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Note: These explanations are in the process of being adapted from my textbook.
I'm trying to make them each a "standalone" treatment of a concept, but there may still
be references to the narrative flow of the book that I have yet to remove.
This work is under development and has not yet been professionally edited.
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Optimal Saving and Borrowing

Having established the intertemporal budget line \(c_1 + {c_2 \over 1 + r} = m_1 + {m_2 \over 1 + r}\) and the intertemporal utility function \(u(c_1,c_2) = v(c_1) + \beta v(c_2)\) the procedure for finding the optimal bundle is the same as in consumer theory: if the conditions for tangency are met, we find the point along the budget line where the MRS is equal to the slope, $1 + r$. If the conditions for tangency are not met, we use the gravitational pull argument to find the solution.

Let’s solve using the Cobb-Douglas utility function $u(c_1,c_2) = \ln c_1 + \beta \ln c_2$. In this case the tangency condition is \({c_2 \over \beta c_1} = 1 + r \Rightarrow c_2 = \beta(1+r)c_1\) Plugging this into the budget constraint gives us, \(\begin{aligned} c_1 + {\beta(1+r)c_1 \over 1 + r} &= m_1 + {m_2 \over 1 + r}\\ (1 + \beta)c_1 &= m_1 + {m_2 \over 1 + r}\\ c_1^\star &= {1 \over 1 + \beta}\left(m_1 + {m_2 \over 1 + r}\right) \end{aligned}\) and therefore \(c_2^\star = \beta(1+r)c_1^\star = {\beta \over 1 + \beta}[(1+r)m_1 + m_2]\) One way to interpret this is that the consumer will want to consume fraction $1/(1 + \beta)$ of the present value of their income in the first period, and fraction $\beta/(1 + \beta)$ of the future value of their income in the second period:

Note that the optimal bundle moves to the right along the budget line as $\beta$ decreases: that is, the less patient you are, the more you want to consume now (giving up future consumption).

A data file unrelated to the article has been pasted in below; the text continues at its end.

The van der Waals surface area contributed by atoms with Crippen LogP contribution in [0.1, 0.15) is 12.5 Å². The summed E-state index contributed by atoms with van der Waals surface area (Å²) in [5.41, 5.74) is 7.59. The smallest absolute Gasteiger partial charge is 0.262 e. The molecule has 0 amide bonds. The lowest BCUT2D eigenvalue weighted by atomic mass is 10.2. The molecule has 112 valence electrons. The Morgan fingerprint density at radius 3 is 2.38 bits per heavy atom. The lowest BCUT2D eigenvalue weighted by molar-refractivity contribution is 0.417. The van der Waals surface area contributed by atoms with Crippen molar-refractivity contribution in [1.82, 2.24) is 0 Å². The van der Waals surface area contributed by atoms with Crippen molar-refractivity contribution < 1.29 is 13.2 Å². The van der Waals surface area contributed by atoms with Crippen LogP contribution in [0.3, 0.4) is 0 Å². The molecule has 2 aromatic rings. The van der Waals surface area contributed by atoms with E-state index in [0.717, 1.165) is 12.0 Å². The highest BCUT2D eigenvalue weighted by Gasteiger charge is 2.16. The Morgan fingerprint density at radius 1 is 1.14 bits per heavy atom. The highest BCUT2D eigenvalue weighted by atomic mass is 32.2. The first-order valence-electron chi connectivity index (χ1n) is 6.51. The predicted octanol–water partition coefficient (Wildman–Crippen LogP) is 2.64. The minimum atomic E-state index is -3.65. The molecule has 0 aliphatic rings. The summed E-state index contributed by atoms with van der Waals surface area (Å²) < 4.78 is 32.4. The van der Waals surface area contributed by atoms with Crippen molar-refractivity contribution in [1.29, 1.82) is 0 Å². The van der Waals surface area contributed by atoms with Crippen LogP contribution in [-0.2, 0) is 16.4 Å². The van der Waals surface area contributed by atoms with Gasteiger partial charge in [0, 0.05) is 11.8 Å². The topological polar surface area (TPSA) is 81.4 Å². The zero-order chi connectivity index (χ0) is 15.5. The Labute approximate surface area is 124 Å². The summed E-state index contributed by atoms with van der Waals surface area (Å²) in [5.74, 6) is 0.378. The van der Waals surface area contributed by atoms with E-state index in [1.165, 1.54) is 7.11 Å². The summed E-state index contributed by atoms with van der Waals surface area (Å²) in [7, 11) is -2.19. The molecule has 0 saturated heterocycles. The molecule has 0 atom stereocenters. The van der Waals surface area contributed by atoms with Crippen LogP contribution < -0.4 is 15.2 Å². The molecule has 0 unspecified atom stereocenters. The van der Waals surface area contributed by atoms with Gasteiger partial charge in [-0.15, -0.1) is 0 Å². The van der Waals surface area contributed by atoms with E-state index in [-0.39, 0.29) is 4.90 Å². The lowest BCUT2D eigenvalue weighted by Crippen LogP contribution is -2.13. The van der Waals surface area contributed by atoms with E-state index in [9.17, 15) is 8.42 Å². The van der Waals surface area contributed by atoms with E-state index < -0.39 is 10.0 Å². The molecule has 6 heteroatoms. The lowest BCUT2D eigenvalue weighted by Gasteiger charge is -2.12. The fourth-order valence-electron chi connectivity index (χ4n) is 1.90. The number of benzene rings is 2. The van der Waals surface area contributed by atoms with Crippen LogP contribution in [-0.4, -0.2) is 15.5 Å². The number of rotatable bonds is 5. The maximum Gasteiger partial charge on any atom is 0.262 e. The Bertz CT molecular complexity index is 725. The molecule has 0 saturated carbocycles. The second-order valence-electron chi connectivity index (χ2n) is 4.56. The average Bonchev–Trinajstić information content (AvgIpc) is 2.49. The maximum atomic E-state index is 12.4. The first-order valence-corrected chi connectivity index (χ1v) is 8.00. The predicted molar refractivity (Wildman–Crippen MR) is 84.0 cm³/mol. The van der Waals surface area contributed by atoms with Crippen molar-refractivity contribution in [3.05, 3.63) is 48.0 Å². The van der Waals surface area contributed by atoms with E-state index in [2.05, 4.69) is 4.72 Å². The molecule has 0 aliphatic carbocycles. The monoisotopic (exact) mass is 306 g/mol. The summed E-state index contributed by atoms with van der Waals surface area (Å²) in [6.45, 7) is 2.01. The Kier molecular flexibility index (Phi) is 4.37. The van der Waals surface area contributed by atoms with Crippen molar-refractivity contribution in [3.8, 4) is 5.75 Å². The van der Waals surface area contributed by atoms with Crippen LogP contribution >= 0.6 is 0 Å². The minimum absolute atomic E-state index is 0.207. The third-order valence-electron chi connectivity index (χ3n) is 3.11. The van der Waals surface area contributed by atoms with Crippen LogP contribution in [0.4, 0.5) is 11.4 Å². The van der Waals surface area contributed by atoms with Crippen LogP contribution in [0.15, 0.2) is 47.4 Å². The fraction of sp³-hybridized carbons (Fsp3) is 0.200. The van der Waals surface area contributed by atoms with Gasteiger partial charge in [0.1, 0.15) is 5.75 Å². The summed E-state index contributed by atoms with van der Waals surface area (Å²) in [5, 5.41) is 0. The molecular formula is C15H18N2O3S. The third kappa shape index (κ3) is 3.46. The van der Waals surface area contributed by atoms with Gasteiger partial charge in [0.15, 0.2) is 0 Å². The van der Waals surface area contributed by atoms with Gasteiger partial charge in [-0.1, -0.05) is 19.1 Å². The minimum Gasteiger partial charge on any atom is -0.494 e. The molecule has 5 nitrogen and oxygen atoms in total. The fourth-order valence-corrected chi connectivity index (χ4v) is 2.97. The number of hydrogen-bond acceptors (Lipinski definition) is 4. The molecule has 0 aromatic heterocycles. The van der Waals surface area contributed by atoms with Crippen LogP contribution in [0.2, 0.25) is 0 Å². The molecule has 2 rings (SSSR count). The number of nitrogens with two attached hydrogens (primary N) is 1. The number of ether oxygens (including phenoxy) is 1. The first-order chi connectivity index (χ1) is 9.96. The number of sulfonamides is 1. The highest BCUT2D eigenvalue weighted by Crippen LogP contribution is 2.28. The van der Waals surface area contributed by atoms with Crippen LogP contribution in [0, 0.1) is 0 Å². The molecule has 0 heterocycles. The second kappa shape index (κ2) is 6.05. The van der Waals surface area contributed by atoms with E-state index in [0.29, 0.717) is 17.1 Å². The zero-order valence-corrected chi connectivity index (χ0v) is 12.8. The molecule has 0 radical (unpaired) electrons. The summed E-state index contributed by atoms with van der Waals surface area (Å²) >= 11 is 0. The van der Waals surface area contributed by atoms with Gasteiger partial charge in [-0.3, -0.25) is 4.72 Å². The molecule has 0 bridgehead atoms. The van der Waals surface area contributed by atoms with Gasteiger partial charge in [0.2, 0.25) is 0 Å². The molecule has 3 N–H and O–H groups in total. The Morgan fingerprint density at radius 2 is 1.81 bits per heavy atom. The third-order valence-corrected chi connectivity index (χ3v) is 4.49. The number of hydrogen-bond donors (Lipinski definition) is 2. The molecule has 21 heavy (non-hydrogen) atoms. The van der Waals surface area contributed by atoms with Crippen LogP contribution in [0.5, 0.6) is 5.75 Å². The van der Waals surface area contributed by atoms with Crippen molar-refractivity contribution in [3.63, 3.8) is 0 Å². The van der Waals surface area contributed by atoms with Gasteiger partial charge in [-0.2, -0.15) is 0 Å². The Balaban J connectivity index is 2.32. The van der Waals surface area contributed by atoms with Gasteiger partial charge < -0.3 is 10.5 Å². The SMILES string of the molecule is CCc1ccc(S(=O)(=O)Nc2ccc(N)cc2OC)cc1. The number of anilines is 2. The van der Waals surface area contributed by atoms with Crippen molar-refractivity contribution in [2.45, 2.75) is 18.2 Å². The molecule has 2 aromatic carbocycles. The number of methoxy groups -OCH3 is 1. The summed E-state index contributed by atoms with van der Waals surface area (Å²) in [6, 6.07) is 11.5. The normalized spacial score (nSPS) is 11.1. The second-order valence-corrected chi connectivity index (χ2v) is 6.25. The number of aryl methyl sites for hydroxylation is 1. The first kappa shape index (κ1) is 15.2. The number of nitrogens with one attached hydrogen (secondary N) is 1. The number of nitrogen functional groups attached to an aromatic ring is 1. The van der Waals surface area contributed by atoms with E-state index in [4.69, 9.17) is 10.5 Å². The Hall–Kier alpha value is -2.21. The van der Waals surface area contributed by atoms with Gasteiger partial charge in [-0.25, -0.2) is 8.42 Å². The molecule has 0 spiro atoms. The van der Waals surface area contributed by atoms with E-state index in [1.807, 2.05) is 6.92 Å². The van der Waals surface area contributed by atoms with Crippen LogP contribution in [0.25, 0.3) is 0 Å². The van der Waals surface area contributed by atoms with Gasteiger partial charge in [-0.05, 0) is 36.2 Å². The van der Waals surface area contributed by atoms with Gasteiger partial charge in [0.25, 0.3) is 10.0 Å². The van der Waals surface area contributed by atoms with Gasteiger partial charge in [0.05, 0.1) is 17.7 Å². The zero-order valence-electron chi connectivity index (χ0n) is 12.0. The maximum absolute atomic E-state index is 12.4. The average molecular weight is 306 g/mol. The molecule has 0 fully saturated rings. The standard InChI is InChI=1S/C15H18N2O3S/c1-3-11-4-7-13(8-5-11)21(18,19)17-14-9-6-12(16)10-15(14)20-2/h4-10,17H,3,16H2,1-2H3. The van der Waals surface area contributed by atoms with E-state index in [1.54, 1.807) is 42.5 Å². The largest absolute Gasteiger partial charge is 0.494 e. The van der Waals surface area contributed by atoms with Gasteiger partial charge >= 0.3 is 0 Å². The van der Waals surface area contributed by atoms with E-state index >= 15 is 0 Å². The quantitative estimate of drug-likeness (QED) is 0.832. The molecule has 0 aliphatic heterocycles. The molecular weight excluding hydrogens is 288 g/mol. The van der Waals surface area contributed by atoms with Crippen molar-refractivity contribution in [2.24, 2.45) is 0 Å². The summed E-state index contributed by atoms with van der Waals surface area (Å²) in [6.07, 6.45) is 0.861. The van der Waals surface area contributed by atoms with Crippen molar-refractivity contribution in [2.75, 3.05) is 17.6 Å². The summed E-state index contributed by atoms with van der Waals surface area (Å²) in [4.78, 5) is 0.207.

Net demand for present consumption

If we subtract the first-period income $m_1$ from the optimal consumption in period 1, $c_1^\star$, we get the net demand for borrowing — that is, the amount by which the consumer would like to exceed their current income when facing current interest rates: \(\begin{aligned} c_1^\star - m_1 &= {1 \over 1 + \beta}\left(m_1 + {m_2 \over 1 + r}\right)-m_1\\ &= {1 \over 1 + \beta}\left({m_2 \over 1 + r}\right)-{\beta \over 1 + \beta}m_1 \end{aligned}\) We can see that this is:

You can use the graph below to play with any of these comparative statics. See how the net demand for borrowing, and the net supply of savings, is affected by changing each of the parameters:

Try using the above diagrams to answer the questions:

Different Interest Rates for Borrowing and Saving

Interesting behavior can arise if there are different interest rates for borrowing and saving.

To find the optimal behavior, as always, we need to look at the relationship between the MRS at the initial point representing your income stream (your “endowment”) and the slopes of the budget constraint in each direction:

You can play with the graph below to see how this works in practice. Try adjusting the discount factor $\beta$ to see for which values you would optimally borrow, save, or neither:

Next: Nominal and Real Interest Rates
Copyright (c) Christopher Makler /